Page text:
A cohort of telescopes has captured a special kind of aurora strung across the night sky like a shining jeweled necklace, helping astronomers better understand the mechanics behind these magnificent light shows.
Known as auroral beads, these round beads auroras appear in scattered groups across the sky, while more traditional auroras appear flatter and more elongated. A group of 13 spacecraft, including the European Space Agency’s (ESA) Cluster mission, observed the process that triggers auroral beads on the dayside of Earth, or facing the sun, offering new clues as to how these unique auroras are forming.
Auroras are caused by electrical storms or charged particles emitted by the Sun. Observations collected on Nov. 6, 2018, revealed that vortices at the edge of Earth’s magnetosphere – the magnetic field that surrounds our planet and shields it from solar radiation – allow some of the sun’s charged particles to make their way to Earth’s surface. , creating streams of auroral beads, according to a statement from the ESA.
The spacecraft were located on the night side of Earth, near the planet’s magnetopause, the thin boundary at the outer edge of the magnetosphere. While some spacecraft observed the vortices, others observed the streams of particles flowing towards Earth. The combination of these observations allowed researchers to study the entire process of auroral pearl formation for the first time, according to the release.
“This discovery shows that the Cluster spacecraft is part of a ‘magnetospheric orchestra’ of missions that together enable additional science that is not possible to achieve with each mission individually,” said Philippe Escoubet, project scientist for ESA’s Cluster mission, in the press release.
The whirlpool-like vortices that provide a fast track for solar particles form when solar wind blows past the Earth’s magnetopause, like the wind that lifts the oceans and clouds. In turn, electrons from the solar wind spiral towards the magnetosphere and eventually reach Earth’s upper atmosphere, where electrons interact with hydrogen, oxygen and nitrogen. This causes the molecules to glow and form round auroral beads that appear to be strung across the sky.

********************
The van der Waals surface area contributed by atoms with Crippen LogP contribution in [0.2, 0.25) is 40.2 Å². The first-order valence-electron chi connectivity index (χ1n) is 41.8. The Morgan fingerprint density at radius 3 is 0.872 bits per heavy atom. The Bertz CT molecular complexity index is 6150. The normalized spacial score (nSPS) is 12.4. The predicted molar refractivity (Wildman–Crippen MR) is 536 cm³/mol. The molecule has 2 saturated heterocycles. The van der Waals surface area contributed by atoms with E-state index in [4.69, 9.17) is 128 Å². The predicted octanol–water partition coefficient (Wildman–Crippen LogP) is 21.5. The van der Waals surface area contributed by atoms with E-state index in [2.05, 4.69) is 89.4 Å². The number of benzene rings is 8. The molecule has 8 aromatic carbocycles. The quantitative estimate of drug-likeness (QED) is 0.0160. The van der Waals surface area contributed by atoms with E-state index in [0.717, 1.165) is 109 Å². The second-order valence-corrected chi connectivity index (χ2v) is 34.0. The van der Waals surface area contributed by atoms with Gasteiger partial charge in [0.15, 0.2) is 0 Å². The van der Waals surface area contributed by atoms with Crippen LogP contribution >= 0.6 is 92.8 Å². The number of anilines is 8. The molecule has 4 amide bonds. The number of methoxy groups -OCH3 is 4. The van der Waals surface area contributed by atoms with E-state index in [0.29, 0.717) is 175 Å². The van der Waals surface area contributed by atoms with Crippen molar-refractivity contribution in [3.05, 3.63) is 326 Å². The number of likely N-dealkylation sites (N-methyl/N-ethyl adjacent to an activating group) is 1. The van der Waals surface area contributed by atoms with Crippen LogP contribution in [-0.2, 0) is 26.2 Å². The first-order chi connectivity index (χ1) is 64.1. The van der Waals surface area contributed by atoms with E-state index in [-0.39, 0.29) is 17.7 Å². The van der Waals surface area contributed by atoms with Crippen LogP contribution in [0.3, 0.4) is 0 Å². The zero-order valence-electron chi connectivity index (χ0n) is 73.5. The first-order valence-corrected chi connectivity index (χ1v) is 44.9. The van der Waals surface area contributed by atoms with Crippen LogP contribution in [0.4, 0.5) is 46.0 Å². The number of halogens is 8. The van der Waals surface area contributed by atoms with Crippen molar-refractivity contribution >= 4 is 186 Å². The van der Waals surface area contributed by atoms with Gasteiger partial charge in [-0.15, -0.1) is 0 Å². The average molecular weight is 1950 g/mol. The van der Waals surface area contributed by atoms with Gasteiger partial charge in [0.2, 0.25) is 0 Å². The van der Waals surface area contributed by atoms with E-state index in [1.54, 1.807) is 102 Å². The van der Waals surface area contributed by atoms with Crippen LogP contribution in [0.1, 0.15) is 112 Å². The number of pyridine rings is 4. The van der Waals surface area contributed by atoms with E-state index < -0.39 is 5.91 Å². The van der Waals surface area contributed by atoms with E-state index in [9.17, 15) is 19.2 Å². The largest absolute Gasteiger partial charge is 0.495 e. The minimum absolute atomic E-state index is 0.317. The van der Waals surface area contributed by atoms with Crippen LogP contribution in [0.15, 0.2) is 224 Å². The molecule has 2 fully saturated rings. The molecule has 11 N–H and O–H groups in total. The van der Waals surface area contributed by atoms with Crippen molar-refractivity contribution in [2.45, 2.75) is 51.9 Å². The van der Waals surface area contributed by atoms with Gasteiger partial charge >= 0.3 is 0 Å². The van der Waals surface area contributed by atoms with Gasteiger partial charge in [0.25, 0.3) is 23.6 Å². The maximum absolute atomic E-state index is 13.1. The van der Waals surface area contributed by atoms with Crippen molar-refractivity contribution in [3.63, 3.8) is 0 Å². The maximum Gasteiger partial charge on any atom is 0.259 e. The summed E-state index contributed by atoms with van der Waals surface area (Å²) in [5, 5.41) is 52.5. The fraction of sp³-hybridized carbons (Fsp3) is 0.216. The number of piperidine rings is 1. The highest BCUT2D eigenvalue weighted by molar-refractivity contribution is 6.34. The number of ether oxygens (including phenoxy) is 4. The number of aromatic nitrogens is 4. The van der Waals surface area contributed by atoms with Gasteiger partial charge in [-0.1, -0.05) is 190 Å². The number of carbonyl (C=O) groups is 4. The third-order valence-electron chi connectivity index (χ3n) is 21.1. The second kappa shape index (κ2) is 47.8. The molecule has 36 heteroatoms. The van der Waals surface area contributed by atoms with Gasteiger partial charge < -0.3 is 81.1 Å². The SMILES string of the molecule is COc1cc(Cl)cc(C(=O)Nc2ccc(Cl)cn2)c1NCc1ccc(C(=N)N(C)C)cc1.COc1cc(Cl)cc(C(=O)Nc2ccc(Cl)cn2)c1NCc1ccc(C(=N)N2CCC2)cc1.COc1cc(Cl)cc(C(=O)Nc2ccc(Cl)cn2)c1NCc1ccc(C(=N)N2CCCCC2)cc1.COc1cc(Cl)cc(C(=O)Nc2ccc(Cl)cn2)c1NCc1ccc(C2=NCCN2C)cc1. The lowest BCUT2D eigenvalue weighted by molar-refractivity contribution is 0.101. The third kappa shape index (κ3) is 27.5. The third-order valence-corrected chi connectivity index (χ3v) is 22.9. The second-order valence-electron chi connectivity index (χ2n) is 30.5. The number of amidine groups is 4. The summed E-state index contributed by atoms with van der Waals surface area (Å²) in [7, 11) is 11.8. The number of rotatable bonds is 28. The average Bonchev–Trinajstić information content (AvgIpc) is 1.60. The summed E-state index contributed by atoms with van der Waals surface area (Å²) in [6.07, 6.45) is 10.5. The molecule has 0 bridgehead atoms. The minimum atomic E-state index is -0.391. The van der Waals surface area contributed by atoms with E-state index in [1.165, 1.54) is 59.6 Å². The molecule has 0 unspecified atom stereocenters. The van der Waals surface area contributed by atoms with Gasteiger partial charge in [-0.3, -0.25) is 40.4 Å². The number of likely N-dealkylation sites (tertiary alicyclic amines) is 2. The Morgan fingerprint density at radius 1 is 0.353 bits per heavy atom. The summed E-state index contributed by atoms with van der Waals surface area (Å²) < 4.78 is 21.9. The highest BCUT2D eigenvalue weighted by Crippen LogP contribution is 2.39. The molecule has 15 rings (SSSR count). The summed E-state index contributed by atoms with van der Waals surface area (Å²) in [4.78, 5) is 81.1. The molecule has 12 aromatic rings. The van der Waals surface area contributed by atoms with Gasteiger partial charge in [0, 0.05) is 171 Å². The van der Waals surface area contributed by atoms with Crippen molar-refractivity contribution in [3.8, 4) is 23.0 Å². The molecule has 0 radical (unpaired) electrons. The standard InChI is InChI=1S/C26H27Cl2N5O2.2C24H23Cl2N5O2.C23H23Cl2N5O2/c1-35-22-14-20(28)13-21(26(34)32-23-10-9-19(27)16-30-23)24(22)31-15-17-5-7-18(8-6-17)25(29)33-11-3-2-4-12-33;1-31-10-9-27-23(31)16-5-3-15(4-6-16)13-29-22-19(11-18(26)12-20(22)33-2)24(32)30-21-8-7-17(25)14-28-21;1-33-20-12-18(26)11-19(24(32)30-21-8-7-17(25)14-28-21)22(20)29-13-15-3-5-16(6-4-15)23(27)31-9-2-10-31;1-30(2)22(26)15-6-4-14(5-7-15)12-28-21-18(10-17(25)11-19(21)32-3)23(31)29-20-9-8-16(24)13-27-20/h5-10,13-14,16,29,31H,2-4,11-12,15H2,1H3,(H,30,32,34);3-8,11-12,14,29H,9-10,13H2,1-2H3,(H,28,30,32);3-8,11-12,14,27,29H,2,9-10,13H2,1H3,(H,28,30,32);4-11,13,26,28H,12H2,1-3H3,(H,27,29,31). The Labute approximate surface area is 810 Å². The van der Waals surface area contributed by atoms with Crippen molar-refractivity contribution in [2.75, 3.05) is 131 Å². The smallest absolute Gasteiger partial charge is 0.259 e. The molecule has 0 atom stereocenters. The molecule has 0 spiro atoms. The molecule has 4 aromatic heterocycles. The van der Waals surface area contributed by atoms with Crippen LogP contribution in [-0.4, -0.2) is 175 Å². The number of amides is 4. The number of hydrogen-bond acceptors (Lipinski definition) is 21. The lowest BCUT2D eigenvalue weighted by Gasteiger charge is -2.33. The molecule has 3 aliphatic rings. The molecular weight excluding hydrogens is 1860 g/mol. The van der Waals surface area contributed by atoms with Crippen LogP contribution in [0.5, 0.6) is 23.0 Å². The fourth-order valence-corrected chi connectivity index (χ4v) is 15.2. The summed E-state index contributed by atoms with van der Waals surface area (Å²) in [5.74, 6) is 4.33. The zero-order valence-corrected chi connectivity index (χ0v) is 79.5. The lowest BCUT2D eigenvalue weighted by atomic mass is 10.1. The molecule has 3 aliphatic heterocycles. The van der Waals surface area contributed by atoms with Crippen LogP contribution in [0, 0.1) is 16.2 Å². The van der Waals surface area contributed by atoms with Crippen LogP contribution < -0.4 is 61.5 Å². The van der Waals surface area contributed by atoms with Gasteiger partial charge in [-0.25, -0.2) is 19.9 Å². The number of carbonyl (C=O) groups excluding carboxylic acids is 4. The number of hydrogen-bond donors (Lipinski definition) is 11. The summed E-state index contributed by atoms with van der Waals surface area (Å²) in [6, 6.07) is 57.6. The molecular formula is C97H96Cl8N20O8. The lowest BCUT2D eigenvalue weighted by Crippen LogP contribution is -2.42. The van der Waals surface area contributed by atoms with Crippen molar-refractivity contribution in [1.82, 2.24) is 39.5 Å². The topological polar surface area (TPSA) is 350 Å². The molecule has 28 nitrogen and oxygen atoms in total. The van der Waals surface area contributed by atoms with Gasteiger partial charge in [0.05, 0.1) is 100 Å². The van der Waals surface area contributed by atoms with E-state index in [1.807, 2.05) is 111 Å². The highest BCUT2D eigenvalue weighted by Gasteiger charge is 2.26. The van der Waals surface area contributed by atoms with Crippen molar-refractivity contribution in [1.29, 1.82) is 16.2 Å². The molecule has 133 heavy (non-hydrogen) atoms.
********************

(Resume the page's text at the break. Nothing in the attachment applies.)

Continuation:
“It’s great to use multi-satellite missions to make connections between the dynamics at the periphery of the magnetosphere and what we see in the ionosphere well below,” Steven Petrinec, a physicist at Lockheed Martin Space and lead author of a study describing the findings, said in the release. “Due to the paucity of observations and sampling locations in the magnetosphere, it is important to take full advantage of multiple mission observations whenever possible to understand the connections between the different processes within the large and complex system. »
These observations demonstrate how using multiple spacecraft placed at different vantage points can provide a more complete view of space. The instrument cluster included four spacecraft from ESA’s Cluster mission, NASA’s four magnetospheric multiscale spacecraft, three macroscale event and interaction history spacecraft during sub- thunderstorms, the Geotail satellite and a satellite from the US Defense Weather Satellite Program.
The results were published in the journal Frontiers in astronomy and space science.
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